The Delhi High Court (Court), in its judgment dated 12 May 2020 in Spentex Industries Ltd v Quinn Emanuel Urquhart Sullivan LLP, has inter alia held that the legal relationship between a law firm and client is commercial in nature and accordingly covered by Sections 44 and 45 of the Arbitration and Conciliation Act, 1996 (Arbitration Act). Further, the Court, while dismissing the anti-arbitration suit filed by the Plaintiff, has reiterated the principle that courts have to be extremely circumspect and reluctant to interfere in arbitration proceedings and shall refer parties to arbitration unless the arbitration agreement is on the face of it null and void, inoperative or incapable of being performed.
The Plaintiff and its subsidiary, namely Spentex Netherland B.V. (Subsidiary), had entered into investment transactions with the Republic of Uzbekistan (Uzbekistan). The Plaintiff anticipated international arbitration proceedings in relation to certain disputes which arose between the Plaintiff and its Subsidiary on one hand and Uzbekistan on the other. Accordingly, the Plaintiff approached the Defendant law firm for its legal services in connection with the possible arbitration proceedings. In this regard, an engagement letter dated 20 May 2013 (Engagement Letter) was issued by the Defendant which was signed by the Plaintiff and its Subsidiary. Hence, it was claimed that a concluded contract came into existence between the Plaintiff, its Subsidiary and the Defendant. Some amendments to the Engagement Letter were subsequently executed as well.
The arbitration proceedings between the Subsidiary of the Plaintiff and Uzbekistan commenced on 3 September 2013. It is the case of the Plaintiff that it was not a party to these arbitration proceedings and the Defendant did not act on its behalf in these proceedings. During the proceedings, the Defendant raised certain invoices for professional work done by the Defendant in the arbitration on the Subsidiary. The award dated 27 December 2016 was passed in the arbitration proceedings, after which correspondence was exchanged between the Subsidiary and Defendant regarding the fees of the Defendant. Due to non-payment of its fees, the Defendant raised a demand for an arbitration on 25 August 2017 under the aegis of JAMS (an arbitration institution) in terms of Article 16 of the Engagement Letter, and consequently JAMS issued notice for commencement of a tripartite arbitration.
A suit was filed by the Plaintiff before the Delhi High Court, seeking a declaration that the Engagement Letter and the arbitration clause therein at Article 16 were null and void, inoperative, incapable of being performed and against the public policy of India. Accordingly, an application was filed by the Defendant under Order 7 Rule 11 of the Civil Procedure Code, 1908 read with Section 45 of the Arbitration Act for rejection of the plaint, which was the subject matter of the present decision.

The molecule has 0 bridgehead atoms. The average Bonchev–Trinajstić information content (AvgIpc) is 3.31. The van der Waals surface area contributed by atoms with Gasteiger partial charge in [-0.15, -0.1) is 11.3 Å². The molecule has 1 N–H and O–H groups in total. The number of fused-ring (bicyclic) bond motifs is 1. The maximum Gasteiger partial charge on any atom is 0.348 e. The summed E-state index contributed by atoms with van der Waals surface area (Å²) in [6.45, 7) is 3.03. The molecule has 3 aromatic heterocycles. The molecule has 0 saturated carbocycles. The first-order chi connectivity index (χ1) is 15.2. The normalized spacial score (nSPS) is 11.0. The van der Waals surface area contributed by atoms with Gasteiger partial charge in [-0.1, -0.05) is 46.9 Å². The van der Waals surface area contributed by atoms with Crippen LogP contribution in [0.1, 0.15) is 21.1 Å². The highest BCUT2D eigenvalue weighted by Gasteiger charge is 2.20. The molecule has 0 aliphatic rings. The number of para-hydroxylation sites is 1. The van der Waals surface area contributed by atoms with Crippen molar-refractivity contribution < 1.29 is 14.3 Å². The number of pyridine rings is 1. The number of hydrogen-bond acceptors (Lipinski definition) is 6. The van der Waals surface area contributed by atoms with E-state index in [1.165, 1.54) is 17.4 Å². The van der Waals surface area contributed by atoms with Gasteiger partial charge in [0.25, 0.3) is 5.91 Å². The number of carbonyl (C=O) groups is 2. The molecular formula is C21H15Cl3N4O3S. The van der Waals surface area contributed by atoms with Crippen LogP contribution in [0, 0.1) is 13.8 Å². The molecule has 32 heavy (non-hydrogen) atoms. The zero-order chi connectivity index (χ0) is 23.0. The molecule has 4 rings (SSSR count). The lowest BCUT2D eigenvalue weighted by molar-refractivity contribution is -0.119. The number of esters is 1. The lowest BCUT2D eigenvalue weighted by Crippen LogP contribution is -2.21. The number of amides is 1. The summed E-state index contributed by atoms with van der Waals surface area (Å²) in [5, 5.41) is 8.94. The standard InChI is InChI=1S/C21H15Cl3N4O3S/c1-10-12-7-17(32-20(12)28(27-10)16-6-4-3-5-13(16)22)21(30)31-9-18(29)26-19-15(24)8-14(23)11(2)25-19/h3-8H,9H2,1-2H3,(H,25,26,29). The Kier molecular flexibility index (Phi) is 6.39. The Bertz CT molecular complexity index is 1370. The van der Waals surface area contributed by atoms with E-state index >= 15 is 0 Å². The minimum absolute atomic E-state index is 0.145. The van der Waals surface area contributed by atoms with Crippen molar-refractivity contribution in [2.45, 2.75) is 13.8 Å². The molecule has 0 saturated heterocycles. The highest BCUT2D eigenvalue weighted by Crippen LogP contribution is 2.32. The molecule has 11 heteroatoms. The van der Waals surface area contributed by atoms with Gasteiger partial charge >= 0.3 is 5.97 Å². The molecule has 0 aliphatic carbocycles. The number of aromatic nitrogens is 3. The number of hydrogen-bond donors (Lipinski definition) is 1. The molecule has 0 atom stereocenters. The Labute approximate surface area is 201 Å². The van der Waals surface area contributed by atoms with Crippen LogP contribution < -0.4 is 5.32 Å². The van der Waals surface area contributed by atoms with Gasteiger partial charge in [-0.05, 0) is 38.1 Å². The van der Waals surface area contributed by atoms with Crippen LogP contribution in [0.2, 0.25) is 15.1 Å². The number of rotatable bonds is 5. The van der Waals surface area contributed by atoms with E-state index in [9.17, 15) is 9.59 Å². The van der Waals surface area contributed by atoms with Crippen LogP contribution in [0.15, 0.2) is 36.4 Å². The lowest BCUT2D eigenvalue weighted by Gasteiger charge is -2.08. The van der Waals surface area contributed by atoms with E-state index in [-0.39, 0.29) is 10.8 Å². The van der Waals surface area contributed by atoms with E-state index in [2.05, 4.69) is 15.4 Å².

The issues on which the Court rendered its findings were as follows:
- Whether the suit filed by the Plaintiff seeking a declaration that the Engagement Letter and arbitration clause therein were null and void or inoperable or incapable of being performed was maintainable or not;
- Whether the legal relationship between the Defendant and Plaintiff was commercial in nature and accordingly whether the same was covered under Section 44 of the Arbitration Act;
- Whether the contract between the Plaintiff and Defendant was void on account of contingency fees prescribed therein; and
- Whether the Defendant had done any professional work for the Plaintiff or the entire work was done for the Subsidiary.
Arguments of the Plaintiff
The Plaintiff argued the arbitration agreement / Engagement Letter entered into was null and void, inoperative and non-est. No services were rendered by the Defendant to the Plaintiff and thus, there was no dispute between the Plaintiff and Defendant and the dispute was between the Subsidiary and Defendant. Reliance was placed on M.P. Electricity Board and Ors v Shiv Narayan & Anr (2005) 7 SCC 283 and Sakharam Narayan Kherdekar v City of Nagpur Corporation & Ors AIR 1964 Bom. 200, to submit that the relationship between the Plaintiff-client and the Defendant-firm could not be considered as 'commercial' and hence, Sections 44 and 45 of the Arbitration Act would not apply. Reliance was placed on World Sport Group (Mauritius) Ltd. v MSM Satellite (Singapore) PTE Ltd., (2014) 11 SCC 639 (World Sport Group Decision) to argue that the suit filed for injunction was maintainable and not barred under Section 45 of the Arbitration Act. It was further argued that the agreement between the Plaintiff and Defendant was barred by Indian Law as it had a provision of contingency fees. Reliance was placed on B. Sunitha v The State of Telengana & Anr (2018) 1 SCC 638 to support that a lawyer in India was barred from charging contingency fees.
Arguments of the Defendant